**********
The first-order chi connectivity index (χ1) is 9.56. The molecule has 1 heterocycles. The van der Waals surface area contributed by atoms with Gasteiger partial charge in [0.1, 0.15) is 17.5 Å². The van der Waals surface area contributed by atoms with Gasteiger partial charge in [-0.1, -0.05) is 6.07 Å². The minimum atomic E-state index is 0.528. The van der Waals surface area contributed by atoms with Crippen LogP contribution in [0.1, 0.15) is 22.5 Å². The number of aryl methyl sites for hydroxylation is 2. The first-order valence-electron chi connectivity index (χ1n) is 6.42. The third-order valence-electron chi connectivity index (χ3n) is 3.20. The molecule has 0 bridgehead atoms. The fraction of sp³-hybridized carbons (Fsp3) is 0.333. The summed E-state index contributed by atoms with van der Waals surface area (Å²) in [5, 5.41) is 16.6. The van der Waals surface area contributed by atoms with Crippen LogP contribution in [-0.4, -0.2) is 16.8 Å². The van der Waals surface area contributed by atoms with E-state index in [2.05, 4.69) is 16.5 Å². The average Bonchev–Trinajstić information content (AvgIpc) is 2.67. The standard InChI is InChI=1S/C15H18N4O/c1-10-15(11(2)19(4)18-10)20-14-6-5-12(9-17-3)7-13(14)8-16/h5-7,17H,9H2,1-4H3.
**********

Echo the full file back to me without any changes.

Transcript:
The first-order chi connectivity index (χ1) is 9.56. The molecule has 1 heterocycles. The van der Waals surface area contributed by atoms with Gasteiger partial charge in [0.1, 0.15) is 17.5 Å². The van der Waals surface area contributed by atoms with Gasteiger partial charge in [-0.1, -0.05) is 6.07 Å². The minimum atomic E-state index is 0.528. The van der Waals surface area contributed by atoms with Crippen LogP contribution in [0.1, 0.15) is 22.5 Å². The number of aryl methyl sites for hydroxylation is 2. The first-order valence-electron chi connectivity index (χ1n) is 6.42. The third-order valence-electron chi connectivity index (χ3n) is 3.20. The molecule has 0 bridgehead atoms. The fraction of sp³-hybridized carbons (Fsp3) is 0.333. The summed E-state index contributed by atoms with van der Waals surface area (Å²) in [5, 5.41) is 16.6. The van der Waals surface area contributed by atoms with Crippen LogP contribution in [-0.4, -0.2) is 16.8 Å². The van der Waals surface area contributed by atoms with E-state index in [2.05, 4.69) is 16.5 Å². The average Bonchev–Trinajstić information content (AvgIpc) is 2.67. The standard InChI is InChI=1S/C15H18N4O/c1-10-15(11(2)19(4)18-10)20-14-6-5-12(9-17-3)7-13(14)8-16/h5-7,17H,9H2,1-4H3.